Tuesday, March 28, 2006

Fifteen Steps and a Stumble

The Fed announced their fifteenth consecutive rate hike today (I'm really glad I have a fixed rate on my house.....) and stocks - finally! - did the right thing and tanked. It's about time.

One blog reader wrote to ask me about the Fed Funds rate. You can get this from Prophet with symbol FF9413 (use a line graph, since it's one data point per day). Just for fun, I charted all our history on this versus the S&P. The correlation is bizarre. For a while they were inversely correlated. Then they seemed to be random. And recently it seems positively correlated! (Today notwithstanding). Anyway, draw your own conclusions (blue is S&P 500; black is the interest rate):


The breakout of the Dow I mentioned recently is now moot. Prices have fallen below the resistance line, so there is no breakout. In fact, this line is getting to be just noise at this point, so I'll probably chuck it soon.


Likewise the potential breakout on the Major Market Index ($XMI) I mentioned last Saturday didn't materialize (thank God) so, again, this is a bullish move that simply isn't going to happen.


What is happening, and what I did predict quite some time ago, is the Utilities are starting to fall to pieces. The best options I've found on these is on the UTH, but the bid/ask is big enough to drive a truck through. I've drawn two necklines for this head and shoulders pattern. It hasn't quite broken through the lower neckline yet, but if it does, you can see the target I've drawn here is a nice fat distance away.


What we're looking for, people, is directional change. Nothing beats a stock that has been going up for years (and has the corresponding high price) which fundamentally changes direction. Below is CLF. You can see where it broke its upward trendline. And I've drawn a downward-sloping channel. There are not that many price points to support this channel yet, but it's not bad, and it illustrates the ship changing course from up to down. That's the kind of issue in which we want to buy puts.


One developing H&S I've had my eye on is iShares Latin America (ILF), but it's relatively thinly traded, and the options on it are terrible (super thinly traded, huge bid/ask spread). Plus the pattern isn't complete.


However, a major component of this security is symbol UBB, which has completed breaking an H&S pattern (strictly speaking, the right shoulder is higher than the left, which isn't textbook perfect - - but I'll take it). I'd look to buy puts on this on any pullback to the neckline. It's a lovely chart.


I'll close with APC - - the OIH has been pushing higher lately, but I think it's going to soften very soon, and APC behaves very well. What I mean is that when OIH is weak, APC is especially weak, and when OIH is strong, APC isn't quite as strong. I like the puts on this, which are fairly heavily traded.


Continued good luck, everyone.....nice to see some sense returning to the markets.

10 comments:

Kapil Khanna said...

Looks like we have an intermittent top like i had eluded earlier. Still not a direction change technically, dow below 10900 will be it for me.
Coming days will help us guage where the markets are headed. Google went against the market, that seems a bit strange to me. Looks like Google is done its correction and may begin moving upwards.

costas1966 said...

Thanks for the fed fund rate symbol. Also thanks for the nodoodas info as well.

walter said...

tim, do you have any opinion on drawing trendlines, etc on charts with log scales vs non-log scales? for example, a parabolic or exponential rise on a regular scale chart will look straigth/linear on a log scale. i find in my own charting that trendlines for the same stock can differ widely depending on the type of price scale used.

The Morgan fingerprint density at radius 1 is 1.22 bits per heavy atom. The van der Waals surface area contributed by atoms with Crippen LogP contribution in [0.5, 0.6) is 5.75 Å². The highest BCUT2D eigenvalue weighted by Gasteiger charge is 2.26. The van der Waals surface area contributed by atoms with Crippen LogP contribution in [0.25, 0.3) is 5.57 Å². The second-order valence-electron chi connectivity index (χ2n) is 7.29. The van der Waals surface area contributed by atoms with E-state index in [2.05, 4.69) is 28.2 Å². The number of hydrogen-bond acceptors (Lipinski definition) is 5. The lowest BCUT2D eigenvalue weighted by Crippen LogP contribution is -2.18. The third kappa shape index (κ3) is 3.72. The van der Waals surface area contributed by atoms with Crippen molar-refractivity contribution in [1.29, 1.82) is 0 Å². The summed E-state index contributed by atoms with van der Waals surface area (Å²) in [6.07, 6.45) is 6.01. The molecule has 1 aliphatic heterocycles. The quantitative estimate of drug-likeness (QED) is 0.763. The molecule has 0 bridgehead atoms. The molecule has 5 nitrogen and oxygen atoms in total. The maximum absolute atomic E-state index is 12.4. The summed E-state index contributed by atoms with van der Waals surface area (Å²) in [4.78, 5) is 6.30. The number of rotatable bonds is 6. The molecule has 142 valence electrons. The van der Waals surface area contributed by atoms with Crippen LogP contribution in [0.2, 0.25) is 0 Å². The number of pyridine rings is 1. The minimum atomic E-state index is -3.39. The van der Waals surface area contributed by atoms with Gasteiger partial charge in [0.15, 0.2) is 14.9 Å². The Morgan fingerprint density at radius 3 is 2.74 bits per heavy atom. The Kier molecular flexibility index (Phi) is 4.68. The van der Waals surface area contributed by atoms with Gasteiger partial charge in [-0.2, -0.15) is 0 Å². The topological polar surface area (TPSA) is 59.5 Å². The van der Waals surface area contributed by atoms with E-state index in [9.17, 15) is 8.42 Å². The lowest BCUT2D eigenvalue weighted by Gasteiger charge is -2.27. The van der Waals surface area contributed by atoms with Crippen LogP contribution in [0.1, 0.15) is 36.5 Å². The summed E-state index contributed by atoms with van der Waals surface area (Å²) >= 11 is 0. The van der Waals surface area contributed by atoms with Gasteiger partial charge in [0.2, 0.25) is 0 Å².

thanks!

Tim Knight said...

Walter, my answer is: log scale, log scale, log scale! There is never a need (EVER!) to use an arithmetic scale for anything except for writing a newspaper article and wanting a chart to look scary and dramatic.

Arithmetic scales have no place in technical analysis.

Stephen said...

just wanted to point out that google has a new finance section which is pretty well done. You could type in a stock symbol as a google search and it will bring it up using their finance section (previously they were using yahoo). Some neat features that I thought is worth mentioning here.

Rich Remick said...

Tim, why do say only use log charts. IMO they seem to distort price movement. Unless its a parabolic move I dont see the reason to use them.

PB said...

Can someone explain what is going on with these markets? We gapped up right from the open. What gives, where the heck are the supposed bears???

Super Bull said...

You guys are truly congenital bears. The market simply corrects a tiny bit and you bears are all having a euphoric spasm thinking that the big bear market is upon us. The reason that Ben raised the short term interest rate is that the economy is doing very well. Get this into your heads: Good Economy == Good Stock Market.

walter said...

tim, thanks for response about log vs arithmetic scales... i too have same question as rich though - they turn parabolic/exponential curves into straightlines - that works for mapping uptrend line, but for exmample look at 6 month chart of SNDK on arithmetic scale... yesterday's candle was under the downtrend line... interesting...

NO DooDahs said...

For stocks that don't have incredible moves, i.e. doubling or tripling in a few months, and for shorter time frames like 1-3 year index charts, there's virtually no difference between arithmetic and "log" - even though what they use often isn't a true log scale.

Here's an example of a long-term chart that would look just silly in arithmetic scale. It's a chart of natural log of the S&P 500, adjusted for reinvested dividends, from 1950 to present.

http://photos1.blogger.com/blogger/3941/1382/1600/chart1.jpg